As I mentioned in my last post, last week was rather busy. The weather was essentially perfect – not too cold, bright sun, and not windy at all. Though I often have lunch at my desk, I still need to go and buy it, and I decided to take my camera with me and take a few snaps around my building.
Less obvious with the first, and more on the second, is the use of the super wide-angle lens. In the shot above, with the broken cone, I was just a few centimetres away from the cone, which is rendered nice and sharp in the near-centre of the image, yet at an aperture of f/11, the bricks in the building in the centre of the frame are tack-sharp, even though they're some 50m away. I've not tried to remove any lens vignetting, and there are traces of colour-casting, but it doesn't detract enough in this image for my tastes.
I'm planning on reviewing this lens in the near future, when time permits, but I suppose this post is something of a preview (I will probably re-use some of these images in the final review).
I chose to name this post "Wider-Eyes", as I had tried the L-mount version of this lens on my NEX-7 a while ago, with the resultant post "Wide-Eyes". With the larger sensor of the A7R, this lens has a true super-wide field of view, as the sensor fills more of the image circle provided by the lens.
This is, apparently, something of a confusing topic, often termed as "full frame equivalence" – something of a pet-peeve of mine. There's no real reason to convert to full frame equivalence, as "full-frame" itself is a much smaller format than the confusingly named medium format (yes, Large Format is larger still). But calling full-frame "35mm" (the size of film used in such cameras), only adds to the confusion... e.g. "what 35mm equivalent focal length is your 15mm lens on an APS-C sized camera?". The common answer is 22.5mm, but let me show my working.
The issue is that a lens, let's take a prime lens (not a zoom), has a fixed focal length. In the case of the Voigtländer SUPER WIDE-HELIAR 15mm f4.5 ASPHERICAL II, this number is 15mm. This number is constant, and never changes. The lens has angles of view, of 110º Diagonal, 100º Horizontal, and 77º Vertical. These values also never change; the optics are fixed.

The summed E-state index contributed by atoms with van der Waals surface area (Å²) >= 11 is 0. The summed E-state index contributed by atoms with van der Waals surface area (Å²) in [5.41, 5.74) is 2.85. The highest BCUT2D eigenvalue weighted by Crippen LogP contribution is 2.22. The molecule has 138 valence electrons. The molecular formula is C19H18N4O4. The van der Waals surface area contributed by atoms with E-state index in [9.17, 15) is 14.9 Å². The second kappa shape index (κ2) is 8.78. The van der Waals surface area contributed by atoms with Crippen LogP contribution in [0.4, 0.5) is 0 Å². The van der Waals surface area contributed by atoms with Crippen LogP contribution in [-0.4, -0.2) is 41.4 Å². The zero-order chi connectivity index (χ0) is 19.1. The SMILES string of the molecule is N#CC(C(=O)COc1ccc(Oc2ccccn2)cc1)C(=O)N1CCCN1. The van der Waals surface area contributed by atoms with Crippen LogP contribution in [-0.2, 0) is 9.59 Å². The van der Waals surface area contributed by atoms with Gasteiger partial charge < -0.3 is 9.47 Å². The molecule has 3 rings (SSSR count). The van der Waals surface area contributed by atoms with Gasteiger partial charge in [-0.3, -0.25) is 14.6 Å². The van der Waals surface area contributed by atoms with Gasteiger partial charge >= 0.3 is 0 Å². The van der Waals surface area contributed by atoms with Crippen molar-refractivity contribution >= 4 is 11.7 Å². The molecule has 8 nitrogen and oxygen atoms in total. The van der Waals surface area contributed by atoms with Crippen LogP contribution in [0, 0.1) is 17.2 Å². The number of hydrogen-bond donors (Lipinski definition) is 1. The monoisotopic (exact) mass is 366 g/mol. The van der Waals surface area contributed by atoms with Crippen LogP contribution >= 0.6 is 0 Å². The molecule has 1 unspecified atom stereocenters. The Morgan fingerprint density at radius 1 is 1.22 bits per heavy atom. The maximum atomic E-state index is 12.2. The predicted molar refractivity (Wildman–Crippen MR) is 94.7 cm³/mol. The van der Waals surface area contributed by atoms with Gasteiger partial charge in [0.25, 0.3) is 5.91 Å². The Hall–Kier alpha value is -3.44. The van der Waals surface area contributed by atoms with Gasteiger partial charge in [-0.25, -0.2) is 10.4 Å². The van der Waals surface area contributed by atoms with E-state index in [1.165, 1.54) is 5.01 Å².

The "problem" arises when using lenses on cameras with sensors smaller than those of full-frame/35mm cameras. In such cases, significant portions of the projected image from the lens fall around the small sensor, into nothingness, and are never recorded in the picture (see below).
Let's use a camera with an APS-C sized sensor, such as the NEX-7, for this example. It has a "crop factor" of 1.5 – the area of the sensor is 1.5 times smaller than the area of the full-frame sensor (for Micro Four Thirds cameras, µ43/M43, this crop factor is 2). The 15mm Heliar lens, when mounted on an APS-C camera, has "full-frame equivalent" field of view, of a 15*1.5 = 22.5 mm lens on full-frame. Confused? Let me rephrase. Person A has the 15mm lens on an NEX-7, and is stood next to Person B will a full frame camera. Person B wants to see the "same thing" as Person A, and would need a 22.5mm lens*.
From Wikipedia (slightly edited):
For example, a 28 mm lens is a wide angle lens on a traditional 35mm camera. But the same lens on an APS-C camera, with a lens factor of 1.5x (relative to a standard full-frame 35mm format camera), has the same angle of view as a 42 mm (28 mm x 1.5 lens factor) lens on a 35 mm camera—i.e. a normal lens
Camera and lens manufacturers also mess consumers around, and let's not even get started on aperture equivalence.
Ultra-wide lenses are fun to use, because they offer a completely different perspective to scenes. Simply held and shot, everything will seem "far away". One really must get close (around 10cm in the photo above), from points of interest, and the background will be "pushed" farther away than if using a "normal" focal length in the 24–85mm range.
It's very easy to have unwanted elements enter the frame (even one's fingers, or the camera strap), so due care and attention is required.
Aside from the cone-shot, you'll probably think that The University of Tokyo is rather photogenic, and rightly so. There is some wonderful architecture, and a huge variety of trees and flora.
Unfortunately, there is still a significant amount of construction work being undertaken around the Hongo campus, but aside from the shot above, I've managed to avoid it for the most part.
In the next post, I'll be showing what the A7R can do with native lenses, so stay tuned!
*This simplification does not account for changes in image projection, such as fisheye lenses etc, and differences between APS-C formats themselves.